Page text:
Outside marriage, birth remained low for social and religious reasons and hence the fertility rate in London remained comparatively low. For the wealthy in London, the presence of death would have been palpable, and the rich were not immune to epidemics, but the differences between their experiences of pestilence and those of wealthy provincials would not have been as great as that of poor Londoners and poor provincials, the sheer concentration of misery which London could become guaranteed that such was the case.
It should be added as a qualifier that after 1665, however, as plague epidemics abated in all urban areas, this particular aspect of urban life would have become noticeably less important in day to day life. Politically, London society differed hugely from that of provincial towns, which, in their regional capacity fulfilled the function of administering the local rural areas and, owing to their size, could deal more directly and easily between town government and local people.
In London, the disparate, anarchic geography of the city, and the transient nature of the population meant that links between government and individuals were weak – at a metropolitan level at least. The wealthier City parishes, which were typically central, were administered strongly, in comparison with the sprawling suburbs, over which official power was diffuse and difficult to focus. Hence is explained the looseness with which many masters applied apprenticeship in outer London, and the elements of free market competition which developed, slowly at first, but faster in Restoration times.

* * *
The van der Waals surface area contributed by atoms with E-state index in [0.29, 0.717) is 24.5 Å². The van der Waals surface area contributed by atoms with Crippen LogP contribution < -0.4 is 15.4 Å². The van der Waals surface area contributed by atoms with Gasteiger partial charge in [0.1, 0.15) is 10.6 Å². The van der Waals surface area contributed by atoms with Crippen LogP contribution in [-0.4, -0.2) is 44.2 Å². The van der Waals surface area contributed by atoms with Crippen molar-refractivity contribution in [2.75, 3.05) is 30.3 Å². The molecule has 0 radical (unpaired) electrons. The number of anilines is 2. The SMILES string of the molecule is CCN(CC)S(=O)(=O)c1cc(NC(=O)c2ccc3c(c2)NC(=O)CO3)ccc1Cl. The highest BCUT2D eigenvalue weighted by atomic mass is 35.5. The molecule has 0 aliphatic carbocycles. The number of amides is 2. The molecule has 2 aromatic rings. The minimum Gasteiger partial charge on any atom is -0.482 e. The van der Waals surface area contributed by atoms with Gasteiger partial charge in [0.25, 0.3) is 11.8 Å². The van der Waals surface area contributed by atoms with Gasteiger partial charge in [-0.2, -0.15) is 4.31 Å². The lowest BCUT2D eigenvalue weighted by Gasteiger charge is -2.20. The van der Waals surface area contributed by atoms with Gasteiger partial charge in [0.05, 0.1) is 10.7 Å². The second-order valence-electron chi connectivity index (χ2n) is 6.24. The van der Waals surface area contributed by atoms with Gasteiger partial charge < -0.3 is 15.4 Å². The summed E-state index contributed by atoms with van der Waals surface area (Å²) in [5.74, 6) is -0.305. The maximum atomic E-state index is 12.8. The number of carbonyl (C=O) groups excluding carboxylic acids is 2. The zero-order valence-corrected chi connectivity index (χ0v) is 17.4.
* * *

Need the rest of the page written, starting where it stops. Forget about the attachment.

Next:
As a city with such a large migrant population too, ‘Civic consciousness’, by which is meant a common reverence for both administrative institutions and the symbols of unity such as grandiose public buildings, was weaker in London than in say, Gloucester, in which town a sense of community was continually renewed through the reading of the Parish Bede Roll from the pulpit12. Such rituals of community, which included secular events like markets and fairs, and brought town and country together, did not really exist in London.
The sense of an individual belonging to a city, alongside a nation, as we might experience modern day London, was not present whereas a form of this spirit was typical of most provincial centres. Similarly, the size of London and the anarchy inherent in its development meant that the spread of official propaganda or doctrine was harder than in provincial towns, where the people were closer to government.
Hence, the influence of Puritanism would have had less bearing on the life of the average Londoner (depending on their piety of course), than someone in Gloucester where Puritans dominated local government in the early seventeenth century. For the politically conscious wealthy too, the scale and political constitution of London meant that, compared to provincial towns, they had less influence over civic affairs, although when in office their potential power was far greater.